Wilson’s family was highly academic, including her father, John Wilson, a professor of classics at Victoria College at the University of Toronto, and two brothers, one a geologist and the other a mathematician. It’s suggested that Wilson’s love of geology came from summers spent outdoors canoeing, camping and collecting fossils with her family.
In 1901, Wilson began an Honours Bachelor of Arts in languages and history at Victoria College. Due to illness, the degree wasn’t completed until 1911. During a break from her studies, Wilson began work as an assistant at the University of Toronto’s Museum of Minerology in 1907. In 1909, she qualified to work for the Geological Survey of Canada (GSC) as a clerk in the invertebrate paleontology section at the Victoria Memorial Museum in Ottawa. She catalogued and labelled collections under the mentorship of Percy Raymond, an American who was the GSC’s chief paleontologist at the time. It was Raymond who encouraged her to take a leave of absence in order to finish her degree. Upon her return in 1911, she was granted a permanent position with the survey.
In 1915, Wilson applied for another leave of absence to pursue doctoral studies. At the time, the survey was granting paid leaves for academic work. She was denied. She continued to lobby her employer and it continued to refuse. In 1926, she won a scholarship from the Canadian Federation of University Women (CFUW); however, the GSC again denied her permission to study. The CFUW campaigned on her behalf, eventually succeeding. In 1929, at the age of 49, Wilson was awarded a PhD from the University of Chicago.
Wilson worked with the Geological Survey of Canada from 1909 to her retirement in 1946. While she did rise through the ranks of the GSC, her ascent was more gradual than that of her male colleagues. In 1920, she was promoted from clerk to assistant paleontologist, and in 1926 to assistant geologist (“geologist” was considered a higher designation). In 1940, six years before her retirement, she was promoted to associate geologist.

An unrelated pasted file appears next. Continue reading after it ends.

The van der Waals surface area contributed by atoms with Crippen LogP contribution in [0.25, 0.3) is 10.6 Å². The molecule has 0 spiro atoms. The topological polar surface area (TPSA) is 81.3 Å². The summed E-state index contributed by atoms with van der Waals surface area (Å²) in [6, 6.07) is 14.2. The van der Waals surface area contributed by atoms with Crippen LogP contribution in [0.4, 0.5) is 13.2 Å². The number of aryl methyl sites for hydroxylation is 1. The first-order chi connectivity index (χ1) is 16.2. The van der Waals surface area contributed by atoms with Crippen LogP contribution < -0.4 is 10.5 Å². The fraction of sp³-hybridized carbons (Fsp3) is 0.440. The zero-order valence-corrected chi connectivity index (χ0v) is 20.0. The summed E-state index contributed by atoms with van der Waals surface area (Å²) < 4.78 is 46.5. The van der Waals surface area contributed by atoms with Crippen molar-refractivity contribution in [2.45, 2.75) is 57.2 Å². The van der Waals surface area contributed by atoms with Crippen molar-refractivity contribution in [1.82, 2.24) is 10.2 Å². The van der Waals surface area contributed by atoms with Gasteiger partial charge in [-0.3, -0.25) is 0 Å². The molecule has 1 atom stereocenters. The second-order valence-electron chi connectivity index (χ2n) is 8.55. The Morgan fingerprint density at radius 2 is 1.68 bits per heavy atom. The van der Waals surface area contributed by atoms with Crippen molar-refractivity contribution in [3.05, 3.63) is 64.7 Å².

Wilson’s work focussed on invertebrate fossils found throughout Canada from the Paleozoic era (252–541 million years ago) and in Ontario from the Ordovician period (444–485 million years ago). She also studied the stratigraphy (i.e., rock layers) of Ontario and Québec, and initiated studies of Ordovician fauna in the Rocky Mountains and the Arctic.
“If you meet a stone wall you don’t pit yourself against it, you go around it and find a weakness.” – Alice Wilson on the relationship between men and women in geology
Ironically, Wilson’s important contribution to knowledge of the geology of Ontario and Québec was spurred in part by sexist policies at the GSC. While she wanted to conduct field work, the survey would not allow her to travel to remote locations with male colleagues (the survey barred all women from conducting field work until 1970). Instead, she convinced them to let her make short, solo trips into the relatively unstudied Ottawa-St. Lawrence Valley. She studied the area on foot and by bicycle. When the survey refused to buy her a car (something they provided to men in the field), she bought her own.
Following compulsory retirement at the age of 65, Wilson kept an office at the GSC until she was 82. She also taught paleontology at Carleton College (later Carleton University) from 1948 to 1958. In 1947, she published The Earth Beneath Our Feet, a children’s book about geology.
Wilson was elected a Member of the Order of the British Empire in 1935. She was the first Canadian female Fellow of the Geological Society of America (1936) and the first female Fellow of the Royal Society of Canada (1938). In 1960, she became the first woman to receive an honorary doctor of laws from Carleton University.